The fate of a community hinged on a crucial 911 call.
Our gratitude to alert citizen who called 911
Thanks to Waseca, Minn., resident Chelsie Schellhas, our community has been rescued from a devastating attack that might have been the worst in history (“Teen’s plan: Kill family and then schoolmates,” May 2). Schellhas called 911 after seeing suspicious activity at a storage facility. She is not only a local hero, but a national hero for making that phone call. Most people wouldn’t have wanted to get involved. It is her name, rather than those of killers, that should go down in history.
Michael Chinander, Owatonna, Minn.
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Thankfully, a tragedy has been prevented. What could have turned into a horrible mass shooting has led to the arrest of 17-year-old John LaDue. It pains me that anyone, especially someone in high school, could come up with such a horrific plan. I am not sure why this sort of thing is happening so much. It could be because of violence portrayed on TV or in video games. Having seen from experience that 8-year-olds now play games blasting out someone’s brain concerns me for the direction our country.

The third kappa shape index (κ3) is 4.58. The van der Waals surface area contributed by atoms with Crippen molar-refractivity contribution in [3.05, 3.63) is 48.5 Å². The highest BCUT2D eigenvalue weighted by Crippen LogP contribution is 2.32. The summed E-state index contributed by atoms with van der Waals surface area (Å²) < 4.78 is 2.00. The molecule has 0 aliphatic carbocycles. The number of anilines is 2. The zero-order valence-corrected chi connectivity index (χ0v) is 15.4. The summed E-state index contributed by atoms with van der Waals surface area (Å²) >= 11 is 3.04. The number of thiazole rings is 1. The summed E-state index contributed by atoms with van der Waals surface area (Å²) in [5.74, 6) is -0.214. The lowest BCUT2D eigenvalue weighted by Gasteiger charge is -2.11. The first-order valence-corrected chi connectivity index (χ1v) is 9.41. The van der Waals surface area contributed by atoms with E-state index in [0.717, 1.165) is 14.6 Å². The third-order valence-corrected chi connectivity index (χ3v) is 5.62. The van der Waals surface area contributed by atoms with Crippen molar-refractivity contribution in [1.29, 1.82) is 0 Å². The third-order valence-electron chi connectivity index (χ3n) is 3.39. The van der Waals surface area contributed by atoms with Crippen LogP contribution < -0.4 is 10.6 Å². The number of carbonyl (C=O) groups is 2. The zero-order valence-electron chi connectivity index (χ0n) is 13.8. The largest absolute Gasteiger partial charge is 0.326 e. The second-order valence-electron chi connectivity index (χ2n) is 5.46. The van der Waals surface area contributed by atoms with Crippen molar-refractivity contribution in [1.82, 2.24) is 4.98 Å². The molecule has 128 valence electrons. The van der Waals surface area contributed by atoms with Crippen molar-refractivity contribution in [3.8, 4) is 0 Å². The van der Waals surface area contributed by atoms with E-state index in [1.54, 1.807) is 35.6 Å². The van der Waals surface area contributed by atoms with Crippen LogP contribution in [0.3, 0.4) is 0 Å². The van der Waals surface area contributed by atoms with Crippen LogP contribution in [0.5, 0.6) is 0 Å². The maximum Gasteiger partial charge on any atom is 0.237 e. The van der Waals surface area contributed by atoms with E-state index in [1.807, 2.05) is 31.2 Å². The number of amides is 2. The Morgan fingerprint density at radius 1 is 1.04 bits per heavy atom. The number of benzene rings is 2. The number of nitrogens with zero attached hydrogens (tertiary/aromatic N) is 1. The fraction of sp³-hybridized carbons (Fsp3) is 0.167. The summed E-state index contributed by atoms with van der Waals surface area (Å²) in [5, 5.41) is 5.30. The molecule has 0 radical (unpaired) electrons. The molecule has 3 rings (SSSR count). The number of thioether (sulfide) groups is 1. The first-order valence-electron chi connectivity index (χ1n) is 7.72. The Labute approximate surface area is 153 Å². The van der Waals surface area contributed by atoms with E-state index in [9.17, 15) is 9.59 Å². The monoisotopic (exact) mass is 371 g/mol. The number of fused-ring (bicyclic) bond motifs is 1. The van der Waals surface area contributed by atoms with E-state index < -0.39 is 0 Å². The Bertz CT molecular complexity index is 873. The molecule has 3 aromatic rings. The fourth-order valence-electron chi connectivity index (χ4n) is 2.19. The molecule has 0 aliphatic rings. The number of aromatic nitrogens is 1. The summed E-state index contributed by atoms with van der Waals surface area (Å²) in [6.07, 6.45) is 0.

I am not sure how LaDue came to possess firearms and bombs, but we must prevent a situation like this from happening again. I am not for banning firearms, but perhaps we need to strengthen our restrictions on how one can possess deadly weapons.
Martina Kerber, Eden Prairie
Let us remember what the prisoner had done
While the botched execution of the prisoner Clayton Lockett in Oklahoma has outraged and anguished many, has anyone given a thought to his victim? He kidnapped and beat a woman and ordered accomplices to bury her alive. Exactly who suffered the most? And who deserves the most compassion and tears?
Mary Jo Sutherland, Shorewood
Bigotry of tolerance? Tolerance of bigotry?
In the public statement signed by prominent supporters of same-sex-marriage rights and reprinted in the Star Tribune May 2 under the headline “Persuade, don’t punish gay rights opponents” (May 2), I still see a resistance to the idea that gay marriage should be no more or less a privilege than marriage is for heterosexuals. The authors claim that we need bow to the churches, those high fomenters of xenophobia, so we can be sure that the spewing of their ideas flows freely.
Only a few decades ago, gays could — because of the misinformation posited by a coalition of those churches and the supposed intelligentsia — be incarcerated in prisons or mental institutions for life. They could, legally, be castrated or lobotomized. We have suffered at the hands of those in positions of power too long to tolerate bigotry, whether soft or hard, by people in positions of power.
The Opinion section is produced by the Editorial Department to foster discussion about key issues. The Editorial Board represents the institutional voice of the Star Tribune and operates independently of the newsroom.